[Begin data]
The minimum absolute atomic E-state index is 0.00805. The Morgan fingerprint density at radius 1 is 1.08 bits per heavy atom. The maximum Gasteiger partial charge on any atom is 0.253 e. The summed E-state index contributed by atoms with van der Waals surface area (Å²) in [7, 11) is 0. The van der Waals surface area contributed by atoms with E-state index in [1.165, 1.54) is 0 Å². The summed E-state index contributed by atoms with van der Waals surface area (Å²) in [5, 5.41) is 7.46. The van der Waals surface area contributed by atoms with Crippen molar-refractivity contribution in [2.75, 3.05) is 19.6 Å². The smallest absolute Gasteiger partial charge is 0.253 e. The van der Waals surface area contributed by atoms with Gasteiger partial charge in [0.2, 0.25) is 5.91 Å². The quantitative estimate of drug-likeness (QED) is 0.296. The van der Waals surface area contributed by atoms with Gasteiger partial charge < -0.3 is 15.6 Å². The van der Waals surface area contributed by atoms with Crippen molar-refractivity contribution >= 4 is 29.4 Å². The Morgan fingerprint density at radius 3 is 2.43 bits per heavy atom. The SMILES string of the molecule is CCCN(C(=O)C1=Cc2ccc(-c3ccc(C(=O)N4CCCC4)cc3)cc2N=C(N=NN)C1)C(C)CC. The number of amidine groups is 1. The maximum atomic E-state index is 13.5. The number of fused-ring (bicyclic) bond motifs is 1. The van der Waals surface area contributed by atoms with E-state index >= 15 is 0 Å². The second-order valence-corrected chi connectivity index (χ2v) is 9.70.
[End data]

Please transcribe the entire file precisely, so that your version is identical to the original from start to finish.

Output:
The minimum absolute atomic E-state index is 0.00805. The Morgan fingerprint density at radius 1 is 1.08 bits per heavy atom. The maximum Gasteiger partial charge on any atom is 0.253 e. The summed E-state index contributed by atoms with van der Waals surface area (Å²) in [7, 11) is 0. The van der Waals surface area contributed by atoms with E-state index in [1.165, 1.54) is 0 Å². The summed E-state index contributed by atoms with van der Waals surface area (Å²) in [5, 5.41) is 7.46. The van der Waals surface area contributed by atoms with Crippen molar-refractivity contribution in [2.75, 3.05) is 19.6 Å². The smallest absolute Gasteiger partial charge is 0.253 e. The van der Waals surface area contributed by atoms with Gasteiger partial charge in [0.2, 0.25) is 5.91 Å². The quantitative estimate of drug-likeness (QED) is 0.296. The van der Waals surface area contributed by atoms with Gasteiger partial charge < -0.3 is 15.6 Å². The van der Waals surface area contributed by atoms with Crippen molar-refractivity contribution >= 4 is 29.4 Å². The Morgan fingerprint density at radius 3 is 2.43 bits per heavy atom. The SMILES string of the molecule is CCCN(C(=O)C1=Cc2ccc(-c3ccc(C(=O)N4CCCC4)cc3)cc2N=C(N=NN)C1)C(C)CC. The number of amidine groups is 1. The maximum atomic E-state index is 13.5. The number of fused-ring (bicyclic) bond motifs is 1. The van der Waals surface area contributed by atoms with E-state index >= 15 is 0 Å². The second-order valence-corrected chi connectivity index (χ2v) is 9.70.